Elephant Plains: a Male Leopard Kills one of Shadow’s Cubs

Brendon Reports: 

While searching for leopard tracks yesterday afternoon we were informed that Thandi, a female leopard was in the eastern part of the reserve, so we headed that way.

We stopped on the way to photograph giraffe and then elephants, and a grizzly old buffalo bull with gnarled horns and plenty of character. This meant that by the time we reached the area, Thandi had wandered away.

A lone young hyena was chewing vigorously on something or other. We photographed him for ages as his antics kept us completely absorbed. He chewed the remnants of whatever it was, then would glare at it, and attack again and again with renewed vigour – as if it would leap up and escape! The sun was starting to set when we heard another hyena calling, and a dialogue started … the two hyenas called again and again until the caller arrived. The amazing greeting, leaping around, and joy as the two met up was truly heartwarming. 

 

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Late afternoon photography turned into spotlight photography as the sun set, and darkness enveloped the land.

As we turned toward the Lodge we could hear a male and female leopard calling and decided to follow the sounds.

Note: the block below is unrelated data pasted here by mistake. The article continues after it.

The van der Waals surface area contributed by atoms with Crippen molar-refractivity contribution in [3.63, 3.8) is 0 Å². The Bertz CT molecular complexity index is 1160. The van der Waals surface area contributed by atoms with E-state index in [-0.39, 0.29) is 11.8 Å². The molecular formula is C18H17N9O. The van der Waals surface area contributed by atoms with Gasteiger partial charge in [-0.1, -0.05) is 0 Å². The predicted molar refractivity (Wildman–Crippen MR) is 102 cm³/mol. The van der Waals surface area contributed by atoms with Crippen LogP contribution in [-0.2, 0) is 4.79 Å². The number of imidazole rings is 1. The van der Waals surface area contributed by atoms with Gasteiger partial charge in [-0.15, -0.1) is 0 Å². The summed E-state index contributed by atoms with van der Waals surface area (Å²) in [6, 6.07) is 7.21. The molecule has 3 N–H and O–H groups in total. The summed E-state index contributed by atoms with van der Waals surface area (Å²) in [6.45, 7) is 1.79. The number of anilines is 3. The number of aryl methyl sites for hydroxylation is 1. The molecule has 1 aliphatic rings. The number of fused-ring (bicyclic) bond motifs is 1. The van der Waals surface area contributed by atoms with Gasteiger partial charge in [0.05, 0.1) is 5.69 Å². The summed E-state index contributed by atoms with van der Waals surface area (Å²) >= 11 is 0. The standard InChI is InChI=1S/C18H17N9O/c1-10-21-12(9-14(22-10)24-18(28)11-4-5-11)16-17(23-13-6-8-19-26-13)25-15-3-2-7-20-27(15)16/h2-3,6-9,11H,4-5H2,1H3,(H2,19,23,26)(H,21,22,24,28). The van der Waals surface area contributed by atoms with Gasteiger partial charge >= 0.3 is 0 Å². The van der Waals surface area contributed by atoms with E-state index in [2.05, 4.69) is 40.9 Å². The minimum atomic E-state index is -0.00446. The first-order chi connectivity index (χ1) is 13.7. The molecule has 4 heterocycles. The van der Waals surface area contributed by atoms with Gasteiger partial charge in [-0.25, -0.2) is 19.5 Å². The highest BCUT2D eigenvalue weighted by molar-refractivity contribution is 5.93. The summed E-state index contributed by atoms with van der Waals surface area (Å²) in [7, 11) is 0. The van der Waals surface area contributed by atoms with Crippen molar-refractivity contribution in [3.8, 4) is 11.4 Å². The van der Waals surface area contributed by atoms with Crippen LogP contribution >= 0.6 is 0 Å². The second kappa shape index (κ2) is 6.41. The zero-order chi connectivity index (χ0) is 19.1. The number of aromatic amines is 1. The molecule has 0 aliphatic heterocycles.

Before long we found Shadow, the mother of two young cubs. She was looking very distressed and extremely skittish … and then we sadly discovered the reason …

The male leopard had snatched her cub, and was carrying its lifeless body away. He was not the father of the cubs and would see the youngsters as potential threats to be removed. 

We were heartbroken and quickly scanned around to see if we could spot the other cub, but there was no sign of the little one.

We returned to the Lodge hoping that the second cub is somewhere safe.

This morning we set out in the dark again to try and find Shadow as early as possible. On the way we had a brief stop for hyenas on the airstrip, but because we were keen to get to shadow our stop was short.

When we found Shadow she was still very stressed, pacing around … and very skittish and nervous when she spied us. However, as we sat quietly, she calmed down and we were able to follow her as she walked around, and rested from time to time.

We searched for the male leopard tracks but there was no evidence of new tracks.

Finally, as the sun warmed the area, Shadow settled under a bush and seemed to go to sleep. We have no idea where the second cub is at the moment – and are still hoping that it is tucked away somewhere really safe.

On the way back to the Lodge we stopped again for buffalo, elephants,

 

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…, giraffe, kudu – and a large herd of wildebeest in an open plain.

This afternoon we plan to focus on Shadow again …